Bill Frelick of Human Rights Watch says what the U.S. is seeing is dwarfed by the massive flow of refugees into other countries, such as Italy.
A bomb planted inside a mosque microphone killed the governor of Afghanistan’s eastern Logar province Tuesday.
Arsala Jamal was delivering a speech to worshipers to mark the Muslim holiday of Eid al-Adha.
Jamal, 47, was a close confidant of President Hamid Karzai and served as his campaign manager during the 2009 presidential elections.
No one claimed responsibility, but the Taliban have been increasingly targeting Afghan officials and soldiers, and U.S. and NATO forces.
MEGHNA CHAKRABARTI, HOST:
It's HERE AND NOW.
In Afghanistan this week, a provincial governor was killed as he delivered a speech to worshipers at a local mosque. The bomb that assassinated him was apparently planted in his microphone. No one has yet claimed responsibility for the killing of Governor Arsala Jamal, but the Taliban have been recently targeting Afghan officials and soldiers.
Dawood Azami is the former BBC bureau chief in Kabul. He's now with the BBC's Pashto Service, and he joins us from London. Dawood, I wonder if you might begin by describing to us who Arsala Jamal was.
DAWOOD AZAMI: Well, Arsala Jamal was the governor of Afghanistan's Logar Province, and before that, he served as the governor of another province, which is called Khost Province. And Khost Province shares a border with Pakistan's tribal region of Waziristan where the Pakistani Taliban, the TTP, the Haqqani network and some al-Qaida operatives are based.
So when he was governor of Khost Province, he made some contacts with the Taliban across the border. And when he was made governor of this province in April this year, he was using those old contacts to convince some of the Taliban to stop fighting and join the peace process.
So he was close to Karzai, President Karzai of Afghanistan. And he was an educated man. He could speak English, Pashto, Dari and Urdu. And he was a Canadian citizen because during the war years, he migrated to Canada with his family. So he came back to Afghanistan after the fall of Taliban to help in reconstruction of the country.
CHAKRABARTI: Now, Dawood, he had also been the target of several previous assassination attempts. Given all that you just told us about Jamal's background, do we know who might have wanted him dead and why?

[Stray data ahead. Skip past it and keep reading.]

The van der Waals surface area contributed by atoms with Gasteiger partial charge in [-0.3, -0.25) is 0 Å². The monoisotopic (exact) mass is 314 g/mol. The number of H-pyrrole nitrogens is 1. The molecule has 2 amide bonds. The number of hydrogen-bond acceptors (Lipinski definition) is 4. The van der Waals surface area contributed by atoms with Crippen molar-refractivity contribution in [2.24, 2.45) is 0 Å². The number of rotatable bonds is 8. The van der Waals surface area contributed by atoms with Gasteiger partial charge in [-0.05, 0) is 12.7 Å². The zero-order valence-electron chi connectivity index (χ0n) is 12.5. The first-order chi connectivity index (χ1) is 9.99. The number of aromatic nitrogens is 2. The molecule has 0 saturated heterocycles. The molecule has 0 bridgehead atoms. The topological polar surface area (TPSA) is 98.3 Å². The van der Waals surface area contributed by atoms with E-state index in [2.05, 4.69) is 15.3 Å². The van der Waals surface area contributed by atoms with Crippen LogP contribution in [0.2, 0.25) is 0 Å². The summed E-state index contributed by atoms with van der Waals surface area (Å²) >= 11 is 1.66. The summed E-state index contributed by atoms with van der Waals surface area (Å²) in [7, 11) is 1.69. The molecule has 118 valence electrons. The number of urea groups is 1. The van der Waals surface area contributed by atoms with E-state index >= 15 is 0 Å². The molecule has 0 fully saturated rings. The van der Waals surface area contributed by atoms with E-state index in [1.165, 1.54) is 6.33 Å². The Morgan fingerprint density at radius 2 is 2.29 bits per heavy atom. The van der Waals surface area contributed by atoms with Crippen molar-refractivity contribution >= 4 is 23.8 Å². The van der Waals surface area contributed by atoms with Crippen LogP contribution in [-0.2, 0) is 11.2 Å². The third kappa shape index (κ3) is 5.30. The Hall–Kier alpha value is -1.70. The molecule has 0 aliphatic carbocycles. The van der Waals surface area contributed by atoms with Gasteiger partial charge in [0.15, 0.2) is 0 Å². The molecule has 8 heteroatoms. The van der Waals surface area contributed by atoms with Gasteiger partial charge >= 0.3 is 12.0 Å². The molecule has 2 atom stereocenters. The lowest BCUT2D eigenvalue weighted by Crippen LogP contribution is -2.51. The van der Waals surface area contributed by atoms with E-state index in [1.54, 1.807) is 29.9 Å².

AZAMI: Well, it's very strange that nobody has accepted responsibility for the attack that killed him. But previously, around 1,000 mid-level leaders in Afghanistan have been killed over the past 10 or 12 years. So he was also one of those people who wanted to help rebuild the Afghan institutions, and I guess the aim is to prevent the process of institution-building in Afghanistan and disrupt that process and not allow Afghanistan to have strong institutions.
CHAKRABARTI: Now, 1,000 mid-level leaders, as you've said, in the past several - many years in Afghanistan, I mean, the destabilizing effect of that has to be fairly profound. So is the goal of the groups that have done these targeted assassinations, is it - are they meeting their goal? Is - have they destabilized the civic infrastructure of the country?
AZAMI: I think they have destabilized the civic infrastructure of the country up to some extent because such targeted assassinations have demoralized some people in the country who are already working with the government. And it has also discouraged a lot of people who want to join the government because they fear an assassination. That's why they don't want to take a risk and work for the government.
And thirdly, this has resulted in the weakening of institutions in Afghanistan in general because people like Arsala Jamal, who had the experience of running an institution or building an institution, when they are eliminated. So it takes a lot of time for a newcomer to get that level of experience and expertise. So in a way, the goal has been achieved.
But in the meantime, such attacks have strengthened the resolve of a lot of other Afghans who want Afghanistan to emerge stronger after this crisis. That's why we see that people are still applying for jobs in the government. So it doesn't mean that the institution-building process has stopped. It still continues. But such disruptions have a very negative impact on the institution-building process in general.
CHAKRABARTI: Well, Dawood, finally, if I may ask, you've got such a long history covering Afghanistan as a former Kabul chief for the BBC. I'm wondering what you make of all this and what kind of confidence you have about the country's future.
AZAMI: There are many positive stories in Afghanistan. So much has happened over the past 10 years. If you see the media, 10 years ago, there was only one TV station, and now there are more than 70 in Kabul and in other provinces. This is a big achievement. Democracy - there are institutions, there are functioning ministries, functioning institutions in the provinces.
So there is a lot of reconstruction. Roads have been built. Schools have been built. Clinics have been built. Millions of children, both boys and girls, go to schools. And there are more than 20 universities now. Ten years ago, there was only one university. Now there are more than 20 universities. But insecurity is the main problem, and I think it will remain one of the biggest challenges in the years ahead.
CHAKRABARTI: Dawood Azami is with the BBC's Pashto Service. Dawood, many thanks for speaking with us.
AZAMI: You're welcome. Transcript provided by NPR, Copyright NPR.